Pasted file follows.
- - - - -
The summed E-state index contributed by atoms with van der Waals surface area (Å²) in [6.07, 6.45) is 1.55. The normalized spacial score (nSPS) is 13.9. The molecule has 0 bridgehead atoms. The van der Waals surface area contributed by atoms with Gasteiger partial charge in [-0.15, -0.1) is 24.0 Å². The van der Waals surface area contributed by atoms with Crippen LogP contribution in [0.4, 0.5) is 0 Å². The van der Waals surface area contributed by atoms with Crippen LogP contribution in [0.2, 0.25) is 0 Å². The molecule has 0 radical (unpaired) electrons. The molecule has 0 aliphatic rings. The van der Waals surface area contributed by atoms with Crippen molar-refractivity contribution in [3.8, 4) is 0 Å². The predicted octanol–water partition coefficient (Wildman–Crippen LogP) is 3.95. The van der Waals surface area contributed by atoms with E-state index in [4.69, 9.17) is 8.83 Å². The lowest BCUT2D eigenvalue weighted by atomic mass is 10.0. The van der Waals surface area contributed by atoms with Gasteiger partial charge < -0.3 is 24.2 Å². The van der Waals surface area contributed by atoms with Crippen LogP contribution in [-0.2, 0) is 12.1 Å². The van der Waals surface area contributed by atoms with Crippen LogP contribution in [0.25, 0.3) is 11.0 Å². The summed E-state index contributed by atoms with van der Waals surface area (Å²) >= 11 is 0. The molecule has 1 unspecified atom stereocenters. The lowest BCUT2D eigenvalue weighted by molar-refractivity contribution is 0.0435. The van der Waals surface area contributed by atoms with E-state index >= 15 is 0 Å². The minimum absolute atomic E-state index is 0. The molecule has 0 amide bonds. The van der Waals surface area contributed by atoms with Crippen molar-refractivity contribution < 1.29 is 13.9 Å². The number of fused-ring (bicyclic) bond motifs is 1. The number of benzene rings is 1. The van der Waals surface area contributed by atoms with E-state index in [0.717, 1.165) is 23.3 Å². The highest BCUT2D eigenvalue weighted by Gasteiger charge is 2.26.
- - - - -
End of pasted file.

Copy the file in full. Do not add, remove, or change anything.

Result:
The summed E-state index contributed by atoms with van der Waals surface area (Å²) in [6.07, 6.45) is 1.55. The normalized spacial score (nSPS) is 13.9. The molecule has 0 bridgehead atoms. The van der Waals surface area contributed by atoms with Gasteiger partial charge in [-0.15, -0.1) is 24.0 Å². The van der Waals surface area contributed by atoms with Crippen LogP contribution in [0.4, 0.5) is 0 Å². The van der Waals surface area contributed by atoms with Crippen LogP contribution in [0.2, 0.25) is 0 Å². The molecule has 0 radical (unpaired) electrons. The molecule has 0 aliphatic rings. The van der Waals surface area contributed by atoms with Crippen molar-refractivity contribution in [3.8, 4) is 0 Å². The predicted octanol–water partition coefficient (Wildman–Crippen LogP) is 3.95. The van der Waals surface area contributed by atoms with E-state index in [4.69, 9.17) is 8.83 Å². The lowest BCUT2D eigenvalue weighted by atomic mass is 10.0. The van der Waals surface area contributed by atoms with Gasteiger partial charge < -0.3 is 24.2 Å². The van der Waals surface area contributed by atoms with Crippen LogP contribution in [-0.2, 0) is 12.1 Å². The van der Waals surface area contributed by atoms with Crippen LogP contribution in [0.25, 0.3) is 11.0 Å². The summed E-state index contributed by atoms with van der Waals surface area (Å²) >= 11 is 0. The molecule has 1 unspecified atom stereocenters. The lowest BCUT2D eigenvalue weighted by molar-refractivity contribution is 0.0435. The van der Waals surface area contributed by atoms with E-state index >= 15 is 0 Å². The minimum absolute atomic E-state index is 0. The molecule has 0 amide bonds. The van der Waals surface area contributed by atoms with Crippen molar-refractivity contribution < 1.29 is 13.9 Å². The number of fused-ring (bicyclic) bond motifs is 1. The number of benzene rings is 1. The van der Waals surface area contributed by atoms with E-state index in [0.717, 1.165) is 23.3 Å². The highest BCUT2D eigenvalue weighted by Gasteiger charge is 2.26.